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The big economic news this week has been the Federal Reserve’s decision not only to keep interest rates at their still super-low level, but to signal that they will stay there longer than previously indicated. This Fed dovishness has many economists and finance types indignant, since they believe that the American economy is amply strong enough to withstand more normal credit costs, and because they fear that ongoing floods of easy money will encourage the type of reckless investment that helped inflate the housing and spending bubble of the previous decade.

I agree with the bubble fears. But it’s hard to believe that anyone bullish on the U.S. economy has been looking at the data. For we got two major indications this week that American performance is still failing a key test – spurring strong enough growth to produce a healthy labor market characterized by adequately rising wages.

The first batch of evidence came on Wednesday, when the Labor Department issued its latest report on inflation-adjusted wages. Once again, they powerfully undermined the widespread view that this measure of pay is showing signs of meaningful life. The data revealed that after-inflation hourly wages for all private sector workers flat-lined month-to-month between January and February. Revisions were positive, but only microscopically so on net, with January’s monthly gain raised from 0.38 percent to 0.57 percent (the best such improvement since last January). But the December number was lowered from 0.19 percent to 0.09 percent.

In addition, let’s not forget that, for the last two Januarys, wage figures have been significantly influenced by mandatory minimum wage hikes in many states – which reveals nothing about the underlying vigor of the labor market.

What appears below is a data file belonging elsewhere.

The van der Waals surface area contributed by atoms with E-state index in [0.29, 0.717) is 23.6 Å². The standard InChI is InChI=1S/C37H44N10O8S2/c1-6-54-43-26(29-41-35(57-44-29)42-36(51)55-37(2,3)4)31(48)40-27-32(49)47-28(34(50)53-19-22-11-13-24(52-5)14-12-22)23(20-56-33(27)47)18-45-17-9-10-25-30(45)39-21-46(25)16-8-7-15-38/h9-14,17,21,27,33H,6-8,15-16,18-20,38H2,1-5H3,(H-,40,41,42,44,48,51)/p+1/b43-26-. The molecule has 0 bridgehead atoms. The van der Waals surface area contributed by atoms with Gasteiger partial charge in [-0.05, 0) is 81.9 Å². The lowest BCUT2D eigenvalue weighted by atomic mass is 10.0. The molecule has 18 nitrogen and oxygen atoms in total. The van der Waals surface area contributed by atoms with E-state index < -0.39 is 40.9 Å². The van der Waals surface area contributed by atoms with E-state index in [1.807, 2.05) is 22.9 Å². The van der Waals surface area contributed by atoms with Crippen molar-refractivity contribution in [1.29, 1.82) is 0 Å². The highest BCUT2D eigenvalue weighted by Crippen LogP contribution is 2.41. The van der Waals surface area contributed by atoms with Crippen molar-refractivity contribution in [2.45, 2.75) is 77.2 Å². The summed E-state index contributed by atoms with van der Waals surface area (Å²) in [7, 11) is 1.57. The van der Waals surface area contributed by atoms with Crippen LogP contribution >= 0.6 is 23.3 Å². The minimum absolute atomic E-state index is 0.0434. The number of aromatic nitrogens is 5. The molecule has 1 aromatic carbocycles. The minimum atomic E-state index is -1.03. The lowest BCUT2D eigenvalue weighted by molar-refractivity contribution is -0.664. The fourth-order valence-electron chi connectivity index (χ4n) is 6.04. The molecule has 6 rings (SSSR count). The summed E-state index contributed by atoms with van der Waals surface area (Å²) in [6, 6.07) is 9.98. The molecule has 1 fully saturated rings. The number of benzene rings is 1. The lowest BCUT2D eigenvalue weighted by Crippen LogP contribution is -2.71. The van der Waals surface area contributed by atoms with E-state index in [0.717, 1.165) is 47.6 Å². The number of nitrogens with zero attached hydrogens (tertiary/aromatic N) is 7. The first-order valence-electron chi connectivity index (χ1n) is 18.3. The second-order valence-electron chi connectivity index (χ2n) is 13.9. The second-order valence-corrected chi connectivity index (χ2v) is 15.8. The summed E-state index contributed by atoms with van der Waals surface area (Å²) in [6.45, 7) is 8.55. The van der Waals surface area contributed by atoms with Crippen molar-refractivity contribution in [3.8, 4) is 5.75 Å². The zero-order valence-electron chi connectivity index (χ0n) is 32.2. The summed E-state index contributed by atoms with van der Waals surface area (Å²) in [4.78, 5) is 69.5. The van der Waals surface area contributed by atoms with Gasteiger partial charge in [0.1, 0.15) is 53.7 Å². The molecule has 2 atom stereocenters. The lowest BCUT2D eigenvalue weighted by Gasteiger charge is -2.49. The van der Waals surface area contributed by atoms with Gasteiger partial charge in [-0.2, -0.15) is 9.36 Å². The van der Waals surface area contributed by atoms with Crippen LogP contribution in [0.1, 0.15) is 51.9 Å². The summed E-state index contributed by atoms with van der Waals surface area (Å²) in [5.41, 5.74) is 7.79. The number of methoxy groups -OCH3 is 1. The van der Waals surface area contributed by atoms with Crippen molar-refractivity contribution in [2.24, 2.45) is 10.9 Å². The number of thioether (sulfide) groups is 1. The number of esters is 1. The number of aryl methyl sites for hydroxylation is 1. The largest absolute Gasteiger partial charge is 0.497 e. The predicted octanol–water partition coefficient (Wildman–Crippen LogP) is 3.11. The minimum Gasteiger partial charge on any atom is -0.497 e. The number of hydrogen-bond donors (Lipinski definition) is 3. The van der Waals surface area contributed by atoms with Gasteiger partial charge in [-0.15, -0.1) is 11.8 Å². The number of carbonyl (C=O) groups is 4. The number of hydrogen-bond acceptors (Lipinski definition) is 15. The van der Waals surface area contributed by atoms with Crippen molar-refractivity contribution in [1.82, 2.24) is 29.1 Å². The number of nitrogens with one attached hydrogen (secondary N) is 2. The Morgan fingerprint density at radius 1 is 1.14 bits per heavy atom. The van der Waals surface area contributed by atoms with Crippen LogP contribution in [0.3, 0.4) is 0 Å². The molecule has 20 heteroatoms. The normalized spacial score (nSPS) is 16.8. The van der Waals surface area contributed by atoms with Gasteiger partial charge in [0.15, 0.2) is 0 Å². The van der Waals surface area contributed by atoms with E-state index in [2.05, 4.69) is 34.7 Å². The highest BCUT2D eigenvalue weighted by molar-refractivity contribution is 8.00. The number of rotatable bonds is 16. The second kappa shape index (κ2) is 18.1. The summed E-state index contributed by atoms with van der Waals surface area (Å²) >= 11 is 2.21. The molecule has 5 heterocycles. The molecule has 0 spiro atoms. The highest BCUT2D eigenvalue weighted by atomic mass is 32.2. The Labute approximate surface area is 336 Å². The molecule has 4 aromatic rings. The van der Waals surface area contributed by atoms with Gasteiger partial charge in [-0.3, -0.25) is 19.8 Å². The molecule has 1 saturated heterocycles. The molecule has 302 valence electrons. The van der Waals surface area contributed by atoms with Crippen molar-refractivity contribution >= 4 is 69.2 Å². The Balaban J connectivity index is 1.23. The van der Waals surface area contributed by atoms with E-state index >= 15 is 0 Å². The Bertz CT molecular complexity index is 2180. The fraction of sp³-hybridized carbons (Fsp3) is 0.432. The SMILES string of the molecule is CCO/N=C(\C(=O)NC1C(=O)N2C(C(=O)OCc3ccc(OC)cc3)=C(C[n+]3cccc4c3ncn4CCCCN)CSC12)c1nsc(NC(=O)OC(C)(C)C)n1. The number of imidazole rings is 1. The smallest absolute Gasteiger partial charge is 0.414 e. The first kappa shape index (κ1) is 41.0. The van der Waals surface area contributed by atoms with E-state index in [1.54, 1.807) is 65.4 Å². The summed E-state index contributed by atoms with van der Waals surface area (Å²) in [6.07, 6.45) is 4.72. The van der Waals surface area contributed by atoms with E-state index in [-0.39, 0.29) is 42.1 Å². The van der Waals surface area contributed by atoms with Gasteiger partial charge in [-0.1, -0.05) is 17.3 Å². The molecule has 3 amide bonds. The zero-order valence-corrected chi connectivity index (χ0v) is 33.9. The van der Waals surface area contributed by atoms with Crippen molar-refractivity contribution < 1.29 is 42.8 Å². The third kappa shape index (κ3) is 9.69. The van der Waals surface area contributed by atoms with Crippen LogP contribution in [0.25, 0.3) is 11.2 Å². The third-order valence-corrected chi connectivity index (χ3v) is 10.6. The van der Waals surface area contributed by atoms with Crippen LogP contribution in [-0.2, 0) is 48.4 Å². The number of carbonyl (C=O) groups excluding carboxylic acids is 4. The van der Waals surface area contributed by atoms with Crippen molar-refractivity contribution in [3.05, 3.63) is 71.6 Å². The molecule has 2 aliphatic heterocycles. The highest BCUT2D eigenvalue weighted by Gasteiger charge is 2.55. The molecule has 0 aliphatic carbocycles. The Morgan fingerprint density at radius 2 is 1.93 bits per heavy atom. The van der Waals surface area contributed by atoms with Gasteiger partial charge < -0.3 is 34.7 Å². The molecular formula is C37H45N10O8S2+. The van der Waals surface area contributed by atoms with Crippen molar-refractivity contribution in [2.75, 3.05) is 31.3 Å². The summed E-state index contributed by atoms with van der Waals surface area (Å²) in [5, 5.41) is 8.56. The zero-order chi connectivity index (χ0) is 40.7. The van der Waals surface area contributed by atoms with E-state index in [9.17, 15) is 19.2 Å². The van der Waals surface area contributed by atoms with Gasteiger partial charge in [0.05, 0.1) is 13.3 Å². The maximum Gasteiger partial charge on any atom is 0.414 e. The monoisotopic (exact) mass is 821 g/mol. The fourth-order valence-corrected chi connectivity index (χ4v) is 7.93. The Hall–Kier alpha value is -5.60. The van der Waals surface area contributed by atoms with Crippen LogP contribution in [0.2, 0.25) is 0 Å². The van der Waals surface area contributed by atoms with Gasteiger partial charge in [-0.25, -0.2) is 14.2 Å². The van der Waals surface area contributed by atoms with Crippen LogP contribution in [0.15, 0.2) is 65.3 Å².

Year-on-year, the new statistics look little better. From February, 2015 to February, 2016, inflation-adjusted wages were up only 1.23 percent – considerably less than their 1.94 percent rise between the previous Februarys. In fact, it’s the lowest annual increase since last August’s.

As a result since the current economic recovery began in the middle of 2009, real private sector wages are up a grand total of 3.39 percent. That’s over a nearly seven-year stretch.

The story in manufacturing is pretty dismal, too. February after-inflation wages rose just 0.09 percent from January levels. January’s 0.28 percent monthly improvement stayed unrevised.

On an annual basis, real manufacturing wages rose 1.22 percent in February – also less than the 1.33 percent increase from February, 2014 to February, 2015. But at least it was better than January’s year-on-year improvement of 1.13 percent. These results left real manufacturing wages a grand total of 0.37 percent higher than at the start of the recession – rounding error territory.

The day after these dreary wage numbers were released, Labor came out with its monthly figures on turnover in the labor force. As known by RealityChek regulars, these figures are taken very seriously by Fed Chair Janet Yellen, so I track them as well, and focus on the job openings (“JOLTS”) data. Throughout the recovery, they’ve told a tale of a labor market increasingly dominated by low-wage sectors of the economy. The new statistics, which cover January, and incorporate revisions going back to 2000, sustain this narrative.

To review, I define low-wage industries as comprising the retail sector, the leisure and hospitality sector, and the administrative and support sub-sector of the professional and business services sector. The turnover data doesn’t break out the latter, but I (reasonably) assume that job openings in the industry resemble its overall employment levels.

At the beginning of the last recession, according to the latest figures, in December, 2007, these low-wage sectors together generated 31.94 percent of the economy’s total job openings. By mid-2009, when the current recovery began, their share actually fell to 28.38 percent. But in January, they stood at 32.34 percent.

Individually, the real wages and the turnover figures tell a powerful enough story of a national job-creation engine missing some major cylinders. By reinforcing one another, their collective message seems irrefutable. There’s still a legitimate debate over whether continuing the Fed’s super-easy money policy is the best way to heal the American labor market. But there can’t be much legitimate doubt that such healing remains urgently needed.

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